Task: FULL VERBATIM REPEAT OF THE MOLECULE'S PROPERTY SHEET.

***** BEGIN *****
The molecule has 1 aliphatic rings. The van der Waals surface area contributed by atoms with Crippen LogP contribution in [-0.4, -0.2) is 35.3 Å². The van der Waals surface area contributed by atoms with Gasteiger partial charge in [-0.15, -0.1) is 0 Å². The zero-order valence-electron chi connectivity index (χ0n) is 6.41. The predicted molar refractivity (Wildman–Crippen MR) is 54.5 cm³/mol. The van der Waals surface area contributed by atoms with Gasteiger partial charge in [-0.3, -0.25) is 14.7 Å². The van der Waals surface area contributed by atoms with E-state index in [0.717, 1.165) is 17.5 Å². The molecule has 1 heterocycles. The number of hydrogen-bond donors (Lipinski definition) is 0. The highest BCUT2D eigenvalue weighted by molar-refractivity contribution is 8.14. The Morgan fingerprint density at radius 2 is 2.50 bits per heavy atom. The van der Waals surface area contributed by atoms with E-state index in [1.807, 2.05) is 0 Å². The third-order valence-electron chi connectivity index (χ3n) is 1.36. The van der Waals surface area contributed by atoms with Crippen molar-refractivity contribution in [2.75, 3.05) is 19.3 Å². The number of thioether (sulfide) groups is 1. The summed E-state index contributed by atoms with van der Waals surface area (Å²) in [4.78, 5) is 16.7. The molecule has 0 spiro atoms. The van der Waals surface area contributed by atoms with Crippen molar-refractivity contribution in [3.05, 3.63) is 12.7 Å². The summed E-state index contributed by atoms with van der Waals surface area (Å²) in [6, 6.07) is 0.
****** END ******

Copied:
The molecule has 1 aliphatic rings. The van der Waals surface area contributed by atoms with Crippen LogP contribution in [-0.4, -0.2) is 35.3 Å². The van der Waals surface area contributed by atoms with Gasteiger partial charge in [-0.15, -0.1) is 0 Å². The zero-order valence-electron chi connectivity index (χ0n) is 6.41. The predicted molar refractivity (Wildman–Crippen MR) is 54.5 cm³/mol. The van der Waals surface area contributed by atoms with Gasteiger partial charge in [-0.3, -0.25) is 14.7 Å². The van der Waals surface area contributed by atoms with E-state index in [0.717, 1.165) is 17.5 Å². The molecule has 1 heterocycles. The number of hydrogen-bond donors (Lipinski definition) is 0. The highest BCUT2D eigenvalue weighted by molar-refractivity contribution is 8.14. The Morgan fingerprint density at radius 2 is 2.50 bits per heavy atom. The van der Waals surface area contributed by atoms with E-state index in [1.807, 2.05) is 0 Å². The third-order valence-electron chi connectivity index (χ3n) is 1.36. The van der Waals surface area contributed by atoms with Crippen molar-refractivity contribution in [2.75, 3.05) is 19.3 Å². The number of thioether (sulfide) groups is 1. The summed E-state index contributed by atoms with van der Waals surface area (Å²) in [4.78, 5) is 16.7. The molecule has 0 spiro atoms. The van der Waals surface area contributed by atoms with Crippen molar-refractivity contribution in [3.05, 3.63) is 12.7 Å². The summed E-state index contributed by atoms with van der Waals surface area (Å²) in [6, 6.07) is 0.